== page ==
I'm an omnivore dating a vegan. She's quite fantastic, I love her honestly, and I'll hopefully be making a cross country move with her shortly. I really enjoy cooking for/with her, meals containing no animal products, and try to find places that cater to her values. She's a gem.

    About me, I eat meat. However, not a lot. I'd say that I'm a "flexitarian" if I have my terms correct. If I eat meat, it winds up that I killed the animal myself. I say killed because a lot of hunters say "harvest". I did nothing to raise or shelter the animal, feed it or nuture it, before it came time to kill it. Harsh words, but they are the truth.

    If you're looking to convert an omnivore or flexitarian to veganism, I'm really not sure if you can try to go head on and challenge their core beliefs without become annoying. She doesn't try to change me, and I don't try to change her. However, I'm doing my best to try and understand the way she feels and why she feels the way she does.

    I think I can understand it, but I'm not sure if I'll ever be able to, as we're not the same person. The more thinking and the more searching I do, the fuller picture I can create in regards to what eating meat really entails. (I’ve stopped buying meat from the store. It’s a first step, eh?) Is veganism a reaction to factory farming and is it relevant to small scale farming? Veganism and pet ownership, veganism and participation in the local community. Lots of things to think about, at least for me. It’s akin to religion in that different people have different limits to which they take it. The old honey debate, right?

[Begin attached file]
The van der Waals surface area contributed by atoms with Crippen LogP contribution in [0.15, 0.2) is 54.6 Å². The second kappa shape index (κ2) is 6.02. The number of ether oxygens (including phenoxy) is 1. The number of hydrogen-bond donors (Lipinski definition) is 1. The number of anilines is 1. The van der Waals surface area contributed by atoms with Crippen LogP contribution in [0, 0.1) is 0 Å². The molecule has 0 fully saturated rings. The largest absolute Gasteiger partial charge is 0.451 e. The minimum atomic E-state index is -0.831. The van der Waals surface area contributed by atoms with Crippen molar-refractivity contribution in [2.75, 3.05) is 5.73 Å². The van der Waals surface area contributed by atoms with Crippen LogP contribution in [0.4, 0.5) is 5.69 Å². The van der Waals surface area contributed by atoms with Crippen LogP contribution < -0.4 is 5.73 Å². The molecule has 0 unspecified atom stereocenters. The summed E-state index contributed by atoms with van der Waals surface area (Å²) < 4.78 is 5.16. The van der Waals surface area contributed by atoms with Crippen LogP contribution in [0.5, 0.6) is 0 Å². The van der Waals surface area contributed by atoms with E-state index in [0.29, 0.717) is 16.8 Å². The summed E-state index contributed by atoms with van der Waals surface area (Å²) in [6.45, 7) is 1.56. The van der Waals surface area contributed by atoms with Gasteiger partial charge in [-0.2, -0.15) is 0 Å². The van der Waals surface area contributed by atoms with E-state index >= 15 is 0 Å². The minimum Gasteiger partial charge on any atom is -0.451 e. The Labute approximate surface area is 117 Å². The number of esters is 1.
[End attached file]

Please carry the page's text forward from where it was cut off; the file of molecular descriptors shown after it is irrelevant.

In the end, I think it comes down to personal choice. Would it be better to eat the soy products (I'm a big fan of Seitan by way) shipped from wherever, or the animal products from literally just down the road? What has a larger environmental impact? I know there is grass fed beef shipped from New Zeeland to the U.S., and a lot of people will buy it just because it is "grass fed/finished" but is that right? How much fuel was used to get it to your grocer? What recources were used to grow that beef and get it to where it was sold? What did it take to get it here? What has less of an impact on the earth?
    How are we respecting the earth?

    Anyways, long, possibly scatterbrained post. I'm a fair bit deep into fermented bevvy at the moment, so forgive if possible. Cheers to everyone, we're all in this together. Honestly, I’d really, really like to talk with some vegans about their views so I can learn more to shape my own views. Feel free to contact me if you would like.
    -P

    pierce.postma@gmail.com

    ReplyDelete